Medical Students Medical Students

Improving the Education in Psychiatry Experience in Medical School

June 20, 2016

On May 25th 2016, the Russian Federation Ministry of Health, Moscow Health Department, and the Department of Psychiatry and Medical Psychology of Pirogov Russian National Research Medical University (RNRMU) held the first All-Russian scientific conference with international participants: “The University Clinic of Psychiatry: Alliance of Science and Practice.” The Conference was devoted to the 110th anniversary of RNRMU and the Department of Psychiatry and Medical Psychology.

As the Organizing Committee of the conference explains:

“University Clinics have made important discoveries in the field of practical and fundamental medicine as well as formed progressive ethical and social norms.” Topics covered included history, research, the clinical challenges of modern practice, social aspects of the reform era, and questions related to education. More information can be obtained at uni-cinic.ucoz.com or via e-mail at psycho.rnrmu@gmail.com

Driven by the desire to rise to today’s challenges in health care and a mission to improve human health, many medical schools worldwide are undertaking initiatives to optimize medical school education.

The growing “dehumanization of medical practice” erodes public trust. A concerted effort to align medical education to current and future societal needs is needed now more than ever.

The process by which medical students acquire clinical competency has long been my interest. As a former student at RNRMU and a former preceptor for students at the Harvard Medical School-Cambridge Integrated Clerkship (CIC), I have had an opportunity to review CIC with a global network of colleagues and share my insights into how a longitudinal supervisory relationship between clinicians/ preceptors and medical students can transform medical students educational experience.

The Cambridge Integrated Clerkship (CIC) continuity-of-care curriculum, first described in the New England Journal of Medicine in 2007, emphasizes holistic patient care as a model for optimizing medical education. According to David Hirsh, MD, its Director and Co-founder, We created the CIC because the patient must be our center — we seek to master science in order to serve patients. Traditional block rotations do not allow students to connect to, know, and serve their patients the way master clinicians and scientists should.” “The goal of the CIC,” he notes “is to return to our highest ideals in all fields—to foster the excellence that patients rightly expect of us….The program seeks to inspire greatness in service to patients and to scientific discovery. We intend to prepare leaders who will use their gifts to relieve human suffering. The CIC model makes a difference to our students and to our patients.” Backing this sentiment, co-author Malcolm Cox, MD, and former Dean of Education at Harvard Medical School observes that, “What is most important about this new model of medical student education is that it gets at the very heart of professional identity formation—forging and maintaining relationships among patients, learners, and teachers.”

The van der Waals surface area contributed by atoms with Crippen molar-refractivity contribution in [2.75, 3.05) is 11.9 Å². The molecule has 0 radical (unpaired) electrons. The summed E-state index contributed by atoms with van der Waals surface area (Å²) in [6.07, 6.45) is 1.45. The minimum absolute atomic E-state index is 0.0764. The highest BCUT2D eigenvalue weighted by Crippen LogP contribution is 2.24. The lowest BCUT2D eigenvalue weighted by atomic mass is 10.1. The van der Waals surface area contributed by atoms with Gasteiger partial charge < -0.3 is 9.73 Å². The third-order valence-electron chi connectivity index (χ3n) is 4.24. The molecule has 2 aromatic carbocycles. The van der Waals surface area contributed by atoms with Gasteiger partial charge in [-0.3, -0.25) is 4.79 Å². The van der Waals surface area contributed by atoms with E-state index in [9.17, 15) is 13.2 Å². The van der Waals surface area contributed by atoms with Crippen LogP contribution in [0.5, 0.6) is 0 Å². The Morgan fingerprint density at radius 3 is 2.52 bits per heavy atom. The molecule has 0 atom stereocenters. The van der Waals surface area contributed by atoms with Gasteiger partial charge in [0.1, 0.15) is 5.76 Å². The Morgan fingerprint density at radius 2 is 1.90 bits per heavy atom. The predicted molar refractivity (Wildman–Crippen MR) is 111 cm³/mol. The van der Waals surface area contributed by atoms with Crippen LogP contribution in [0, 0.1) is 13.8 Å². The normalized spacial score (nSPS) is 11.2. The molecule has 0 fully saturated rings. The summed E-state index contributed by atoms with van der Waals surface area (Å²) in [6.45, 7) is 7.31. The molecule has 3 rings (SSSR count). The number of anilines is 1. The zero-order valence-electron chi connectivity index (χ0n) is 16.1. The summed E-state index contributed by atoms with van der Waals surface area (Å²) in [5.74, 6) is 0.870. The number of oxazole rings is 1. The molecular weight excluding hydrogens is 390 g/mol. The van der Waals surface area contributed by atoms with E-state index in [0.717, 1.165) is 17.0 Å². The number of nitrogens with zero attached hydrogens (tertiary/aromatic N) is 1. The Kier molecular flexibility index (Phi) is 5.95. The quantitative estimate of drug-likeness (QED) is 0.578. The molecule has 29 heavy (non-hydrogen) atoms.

Researchers who have compared the knowledge, skills, and attitudes of students completing the CIC with those of students completing traditional block third-year clerkships have found that CIC students performed as well or better than did their peers at academic and clinical tasks while also expressing a stronger sense of connection with their patients. The students also enjoyed substantially higher satisfaction with their medical training.

Longitudinal Integrated Clerkships (LICs) are now rapidly growing in size, number, and diversity, both nationally and internationally. As one medical student reflected on challenging moments during her clerkship, “During those moments of low-morale and exhaustion it was these relational memories and continued feeling of gratitude and closeness that served to propel me forward.”

Similarities exist in the values of both educational models: the CIC and the Russian National Research Medical University. The curriculum of both systems was designed with great care, combining art and science with a humble respect for human nature beneath an umbrella of trust and mutual respect.

Both systems offer multiple opportunities for creating an interpersonal context that fosters learning rather than the “downloading” of content to students. Learned ideas add deeper meaning to previous experience and knowledge and thus better prepare students for future independent learning. A mentor-student relationship is established and nurtured by both programs. In the words of Richard Tiberius, “Relationships are as essential to teaching as the flour in the cake. The reason that we often fail to appreciate the importance of relationships is that we have inherited misconceptions about teaching, about learning and about the nature of the mind. For thousands of years people have theorized about the mind and about learning and drawn conclusions about the nature of teaching. The earliest concepts we have of mind are of psyche, a Greek word for breath, because of the observed relationship between breathing and life.” (Essays on Teaching Excellence. Toward the Best in the Academy. Volume 5, Number 8, 1993-1994. The Why of Teacher/Student Relationships. Richard G. Tiberius, University of Toronto).

My hope is to engage in a dialogue on disseminating the best ideas that the international education community has to offer and to facilitate interaction among colleagues abroad by sharing novel and meaningful insights that could harness powerful lessons and strengthen medical culture.